Tuesday, January 26, 2016

Business Disaster: What Threatens Small Businesses the Most?

 Business Disaster: What Threatens Small Businesses the Most?
There are many threats to the integrity of a small business, and not all of them are as dramatic as a cyberattack or a hurricane. Every small business needs to do a risk assessment to determine all the threats that exist that could bring harm. External threats are the ones that get the the most attention. These can be big snowstorms or hurricanes that bring down power lines and network connections. They can also be man-made. A power outage due to a grid failure, or an act of terror. Also in this category are phishing scams, cyber attacks and data theft from external sources.
All of these are the ones that make the evening network news, and every business needs to plan how to handle them. However, there are some internal threats that can be just as serious, but are far less attention getting.
For example, human error. Stolen data can occur because someone forgot about changing their passcode, or they left a smartphone containing critical data on the bus. These aren't nefarious acts, but they can still have serious consequences. Have you looked at how you might wipe clean a lost phone? What about the person who forgot to do a backup the day before a server failed?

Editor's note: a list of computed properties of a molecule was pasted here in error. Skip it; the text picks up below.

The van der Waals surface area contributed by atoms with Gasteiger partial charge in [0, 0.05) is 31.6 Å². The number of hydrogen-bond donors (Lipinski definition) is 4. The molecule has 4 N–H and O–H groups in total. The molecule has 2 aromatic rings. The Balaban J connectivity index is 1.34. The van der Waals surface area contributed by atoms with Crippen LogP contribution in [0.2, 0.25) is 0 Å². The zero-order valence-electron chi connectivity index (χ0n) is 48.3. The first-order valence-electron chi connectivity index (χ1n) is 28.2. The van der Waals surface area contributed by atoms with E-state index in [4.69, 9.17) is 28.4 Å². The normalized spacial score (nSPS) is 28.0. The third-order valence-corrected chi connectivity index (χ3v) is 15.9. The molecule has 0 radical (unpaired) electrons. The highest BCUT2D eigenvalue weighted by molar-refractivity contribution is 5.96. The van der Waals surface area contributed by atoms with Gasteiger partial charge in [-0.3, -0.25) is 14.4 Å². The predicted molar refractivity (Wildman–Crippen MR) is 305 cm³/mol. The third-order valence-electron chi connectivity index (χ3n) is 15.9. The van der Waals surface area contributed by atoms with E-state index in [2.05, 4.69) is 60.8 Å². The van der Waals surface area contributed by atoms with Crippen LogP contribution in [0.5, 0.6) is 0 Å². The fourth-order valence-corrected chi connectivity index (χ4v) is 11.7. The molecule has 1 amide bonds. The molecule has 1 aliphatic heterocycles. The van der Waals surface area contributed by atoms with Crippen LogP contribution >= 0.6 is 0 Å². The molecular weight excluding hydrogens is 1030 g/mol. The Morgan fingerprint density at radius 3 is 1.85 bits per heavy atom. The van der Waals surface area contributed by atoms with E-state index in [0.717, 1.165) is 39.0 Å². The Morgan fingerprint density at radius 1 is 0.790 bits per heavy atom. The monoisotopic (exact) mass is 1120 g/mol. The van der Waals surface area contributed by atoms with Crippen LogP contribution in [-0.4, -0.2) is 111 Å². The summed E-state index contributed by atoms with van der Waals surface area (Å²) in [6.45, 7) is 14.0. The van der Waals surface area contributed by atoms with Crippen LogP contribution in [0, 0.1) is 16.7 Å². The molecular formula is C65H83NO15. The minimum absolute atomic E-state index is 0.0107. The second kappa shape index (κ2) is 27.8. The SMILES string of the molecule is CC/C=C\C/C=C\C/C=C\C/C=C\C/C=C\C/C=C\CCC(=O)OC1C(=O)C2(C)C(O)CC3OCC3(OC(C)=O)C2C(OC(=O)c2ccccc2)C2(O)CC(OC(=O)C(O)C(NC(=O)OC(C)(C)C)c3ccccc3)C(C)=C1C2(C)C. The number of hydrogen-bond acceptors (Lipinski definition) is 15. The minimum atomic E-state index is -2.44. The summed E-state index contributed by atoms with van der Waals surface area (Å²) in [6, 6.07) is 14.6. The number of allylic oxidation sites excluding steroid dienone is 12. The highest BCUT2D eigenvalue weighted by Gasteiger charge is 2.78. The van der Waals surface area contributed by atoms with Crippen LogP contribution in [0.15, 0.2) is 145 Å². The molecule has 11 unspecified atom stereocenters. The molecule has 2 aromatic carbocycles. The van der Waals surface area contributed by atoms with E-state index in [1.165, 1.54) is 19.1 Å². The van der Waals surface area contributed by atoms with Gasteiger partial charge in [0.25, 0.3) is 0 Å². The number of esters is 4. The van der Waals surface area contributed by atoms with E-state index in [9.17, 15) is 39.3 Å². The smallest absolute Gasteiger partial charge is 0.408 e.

Another area where human error can occur is a technical oversight. Perhaps an overworked tech who did not recognize the existence of a single point of failure in your IT infrastructure.To learn how outsourcing some tasks such as proactive management and security audits can solve these problems, see "Outsourcing Isn't a Dirty Word: Meet Managed Services, Your IT Team's New Best Friend - Managed Services"

Tuesday, January 19, 2016

Data Protection and Bring Your Own Device to Work

Data Protection and Bring Your Own Device to Work
BYOD refers to a firm's policy of allowing employees to use their own personal phones, tablets and laptops for all their work applications.This is a pretty common policy, and it has many benefits, but it brings along risks. How are you addressing these risks?
Here are some of the issues raised by BYOD
  1. A lost device - If you issue company phones, you have the ability to remotely wipe the unit clean if it is lost or stolen. With employee's personal devices, do you still have that ability. If not, your data is at risk.
  2. Software updates - Is the employee responsible for updating all the software and virus protection programs on their own devices? If that responsibility transfers to them, you are at the mercy of their willingness to keep track of such tedious tasks. If you accept responsibility for it, do you have the in-house staff to handle all the extra work?
  3. Back ups - with data being entered on many different devices, something must be done to ensure back up procedures are routinely followed.
In short, BYOD is probably an unavoidable approach to device management. It is unrealistic to expect people to carry around 2 different phones or tablets 24/7. But BYOD means extra work for the in-house staff of a small business. To learn more about these risks and a more affordable, comprehensive approach to BYOD Management, see our e-guide "Now you see it, There IT...Stays"

Tuesday, January 12, 2016

Everyday Human Error Can Affect Data Protection